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Education vs. Experience: Where to Place Them on Your Resume

A well written resume is often the most crucial part of any application not only because it provides a first impression of you for the employers or admissions officials, but because it’s a chance to stand out in a pile of countless other applications. Education, job titles, and companies you worked at are the key points recruiters will assess in less than a minute they spend looking at your resume. With education levels rising and the job market getting increasingly more competitive, good content is simply not enough to catch their eyes.

Mistakenly, many candidates compose chronological resumes in a ‘quantity over quality’ manner, with no regard to what is of actual relevance to the job or university they’re applying to. In reality, the structure of a resume is as important and can be a deciding factor in your recruitment and admission. This brings us to one of the most debated topics in the current job market – the importance of education versus experience, and which should be placed first in your resume.

Importance of Education

Many people grow up with the notion that good education is essential to getting a good job or pursuing and academic career. This might’ve been true in the past, but what we have today is a skills-based economy, in which particular abilities are more telling about individuals than the education they completed. Education certainly provides you with credible qualifications and teaches the skills to understand complex subjects, analyze and solve a variety of problems. This kind of theoretical knowledge is vital in many professions, but without hands-on, practical experience or a certain set of other competencies, a lot of the work or academic opportunities are simply unattainable. There are thousands of young people with similar diplomas coming out every year, and unless your place of education is very prestigious, reputable and well-known, it is unlikely to stand out in the resume.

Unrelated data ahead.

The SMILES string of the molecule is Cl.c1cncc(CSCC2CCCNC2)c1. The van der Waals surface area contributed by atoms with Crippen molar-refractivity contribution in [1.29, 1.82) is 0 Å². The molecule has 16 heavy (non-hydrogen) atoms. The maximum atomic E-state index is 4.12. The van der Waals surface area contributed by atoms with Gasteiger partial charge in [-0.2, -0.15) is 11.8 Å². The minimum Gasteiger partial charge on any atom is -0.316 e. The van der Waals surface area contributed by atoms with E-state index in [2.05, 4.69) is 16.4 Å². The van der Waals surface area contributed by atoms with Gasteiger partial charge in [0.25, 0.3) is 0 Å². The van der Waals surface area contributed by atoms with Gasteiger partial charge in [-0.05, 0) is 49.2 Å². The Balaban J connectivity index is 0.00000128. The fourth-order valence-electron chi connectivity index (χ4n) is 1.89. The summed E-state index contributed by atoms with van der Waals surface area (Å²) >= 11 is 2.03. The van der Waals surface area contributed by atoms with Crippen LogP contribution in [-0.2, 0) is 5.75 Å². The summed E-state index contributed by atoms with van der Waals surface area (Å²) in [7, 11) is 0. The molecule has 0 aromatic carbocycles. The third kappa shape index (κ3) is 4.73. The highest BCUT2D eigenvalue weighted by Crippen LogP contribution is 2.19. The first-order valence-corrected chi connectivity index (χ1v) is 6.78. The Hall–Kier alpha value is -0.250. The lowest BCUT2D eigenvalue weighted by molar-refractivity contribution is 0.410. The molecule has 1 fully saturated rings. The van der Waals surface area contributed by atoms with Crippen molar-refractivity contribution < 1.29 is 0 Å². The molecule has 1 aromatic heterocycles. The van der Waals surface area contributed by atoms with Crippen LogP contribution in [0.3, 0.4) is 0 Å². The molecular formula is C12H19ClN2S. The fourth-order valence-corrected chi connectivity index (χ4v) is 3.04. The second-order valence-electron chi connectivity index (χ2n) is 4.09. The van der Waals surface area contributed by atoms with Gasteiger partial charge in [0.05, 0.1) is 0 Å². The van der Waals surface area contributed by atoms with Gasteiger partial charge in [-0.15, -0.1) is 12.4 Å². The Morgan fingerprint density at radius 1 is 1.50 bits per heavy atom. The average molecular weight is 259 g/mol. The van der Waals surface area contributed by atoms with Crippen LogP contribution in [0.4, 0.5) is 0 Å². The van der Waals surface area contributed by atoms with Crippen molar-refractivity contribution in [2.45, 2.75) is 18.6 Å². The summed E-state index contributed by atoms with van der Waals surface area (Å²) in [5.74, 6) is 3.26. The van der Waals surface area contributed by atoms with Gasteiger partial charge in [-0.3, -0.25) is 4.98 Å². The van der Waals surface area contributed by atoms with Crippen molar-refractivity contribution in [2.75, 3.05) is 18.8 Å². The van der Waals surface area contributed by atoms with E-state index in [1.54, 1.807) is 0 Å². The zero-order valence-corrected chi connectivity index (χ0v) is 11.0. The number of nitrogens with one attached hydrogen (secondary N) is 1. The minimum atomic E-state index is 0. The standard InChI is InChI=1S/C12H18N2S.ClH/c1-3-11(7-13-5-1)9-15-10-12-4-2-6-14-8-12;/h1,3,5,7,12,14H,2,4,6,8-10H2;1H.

Experience and Skills Based Economy

While most employers and admissions officials have education requirements for the position available, it’s best to look at it as the minimum of what is expected. It is important to let recruiters know how you can be beneficial to their institution and how you are better than any other candidate. Each workplace or academic space has its own dynamics and different challenges that you will have to face, and education alone cannot provide the skills to deal with these situations. Along with work experience, applicants should have competence in communication, teamwork, time management, motivation and drive, problem solving, confidence, and many others depending on the position. Even more, these skills should be credible, supported by the experience you have. If the experience isn’t relevant enough, it also doesn’t guarantee that your resume will attract attention.

So where to place Eduction and Workexperience on the Resume?

When it comes to this debate, the real answer is “it depends.” Despite countless sites advocating for either one or the other, the best solution is to assess what you have going for you in both fields. If your education is directly related to the new position and if currently it is your biggest achievement, then place it foremost. Along with the name and the program, include the GPA or the number of credits you’ve earned so far. Support your list of skills with extra-curricular activities, awards, voluntary work and any factual information that would be relevant for the position.

Alternatively, if you have meaningful work experience, which is similar to the new position or showcases your accomplishments, then it should be placed first. In order to draw attention of the employers or admissions officials, start from the most noteworthy positions, including the main responsibilities and key abilities you acquired through them. Instead of adding as much points as you possibly can, keep it focused on the most important aspects that would be comparable to the requirements of the new position.

In any case, no matter which structure you choose, your resume will be a reflection of who you are and what you value about yourself, so take the time to evaluate your accomplishments, research the institution and customize your resume to fit the description. If anything, it will show the recruiters that you actually care about the position.

My name is Joost and I have been active as a recruiter for the past 5 years. At, I share my experience, tips and the "secret" tricks to help you get a job. Do you have questions? Please send me an email via the contact form.